Have you ever said something, and you weren’t sure if you were speaking to others or to yourself? I have a strong feeling that this blog post, though it is for you the reader, may just be for me. Let me give you some back story so you can have a better understanding of the situation. As I am typing this blog, it is after midnight, which has become a constant thing for me. If you are wondering…no, I do not enjoy staying up until morning. I am long past that stage of my life, and with kids and social distancing, it doesn’t seem as fun as it was back in my twenties. Instead, I am here with my computer on my lap and my fingers tapping away on the keyboard. Could I have written this earlier in the day? Probably. But then again, I could not! I am not one who writes something that I do not believe in. Similar to staying up all night just to hang out, writing things to make them sound ‘pleasing’ to others has also gone out the window, along with my filter. So no, though I had a good idea of the topic, I could not write on it until I fully believed and did so strongly enough to share it with others. Thus, here I am, with my laptop at midnight!
After reading the title and first paragraph of this blog, you may be thinking, “Wait, isn’t this supposed to be about not giving up?” Well…yes, I am getting to that point. Bear with me. When you are down on your face and left with choosing between doing what feels right and doing what could possibly be right, you tend to feel trapped with no real way to go. In my mind, the first option required me giving up and would lead me to stay in a comfortable zone [a path often traveled by many], while the second would take me into the unknown [an uncharted path where I had no examples or roadmaps to follow]. If I had followed what I knew and had learnt, I could have written this blog earlier when the sun was up. Instead, I did what many of us do… I tormented myself. I had to drag myself through a common practice of going back and forth as I tried to give myself excuses on why I should run to my comfort zone and give up. Yes, each of you have done this. How do I know? I have observed a good amount of you for years. No, not you personally—that would be creepy. I meant humans in general.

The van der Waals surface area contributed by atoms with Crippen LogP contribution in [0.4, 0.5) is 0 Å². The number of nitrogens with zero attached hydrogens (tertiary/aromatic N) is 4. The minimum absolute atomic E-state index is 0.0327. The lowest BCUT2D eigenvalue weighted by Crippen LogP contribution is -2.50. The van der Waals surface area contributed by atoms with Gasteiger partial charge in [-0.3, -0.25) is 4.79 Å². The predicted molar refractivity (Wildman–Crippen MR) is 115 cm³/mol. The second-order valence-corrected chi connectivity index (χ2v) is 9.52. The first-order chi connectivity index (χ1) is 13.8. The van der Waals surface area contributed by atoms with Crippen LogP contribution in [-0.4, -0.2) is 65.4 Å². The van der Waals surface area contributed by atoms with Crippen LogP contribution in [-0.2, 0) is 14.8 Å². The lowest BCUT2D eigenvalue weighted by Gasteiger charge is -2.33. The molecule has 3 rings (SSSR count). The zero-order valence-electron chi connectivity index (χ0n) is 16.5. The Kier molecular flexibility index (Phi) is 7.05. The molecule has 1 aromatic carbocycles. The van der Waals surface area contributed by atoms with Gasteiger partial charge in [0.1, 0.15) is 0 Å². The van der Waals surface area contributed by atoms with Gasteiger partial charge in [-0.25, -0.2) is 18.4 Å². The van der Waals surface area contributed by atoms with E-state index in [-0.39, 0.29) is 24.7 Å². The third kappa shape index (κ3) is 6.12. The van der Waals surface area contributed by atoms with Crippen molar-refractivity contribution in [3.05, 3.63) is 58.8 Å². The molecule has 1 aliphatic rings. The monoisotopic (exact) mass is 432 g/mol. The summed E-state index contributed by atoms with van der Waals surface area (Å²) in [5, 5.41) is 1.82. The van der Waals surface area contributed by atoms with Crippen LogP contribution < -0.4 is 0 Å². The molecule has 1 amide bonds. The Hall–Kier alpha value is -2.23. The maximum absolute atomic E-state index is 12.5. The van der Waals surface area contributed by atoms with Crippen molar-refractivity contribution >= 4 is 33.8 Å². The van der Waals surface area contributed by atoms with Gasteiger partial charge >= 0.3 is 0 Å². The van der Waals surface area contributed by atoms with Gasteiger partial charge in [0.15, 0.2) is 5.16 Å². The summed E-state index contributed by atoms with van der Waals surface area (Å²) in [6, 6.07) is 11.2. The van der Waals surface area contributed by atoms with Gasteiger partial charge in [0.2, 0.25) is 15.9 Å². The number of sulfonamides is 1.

Human beings have always preferred to stay away from risk and the unknown unless we are pushed there by some uncontrollable force.
We prefer to hold on to the safety of what we have tested, and what we know is consistent. This surety may be as tasteless, lackluster, and unrewarding as some of your… [Sorry I had to hold back on my choice of words there. Yes, I know I said that my filter had gone out the window, but this one clearly slipped in. As I was saying…] It is easier for us to give up, label the situation or task as impossible, and lay the blame for our retreat on multiple excuses, reasons, or persons, rather than to face it. Now, to be fair, we all do have real reasons why somethings may be impossible. However, when we hold on to myriad justifications on why this won’t work and why that can’t happen, are we even really trying?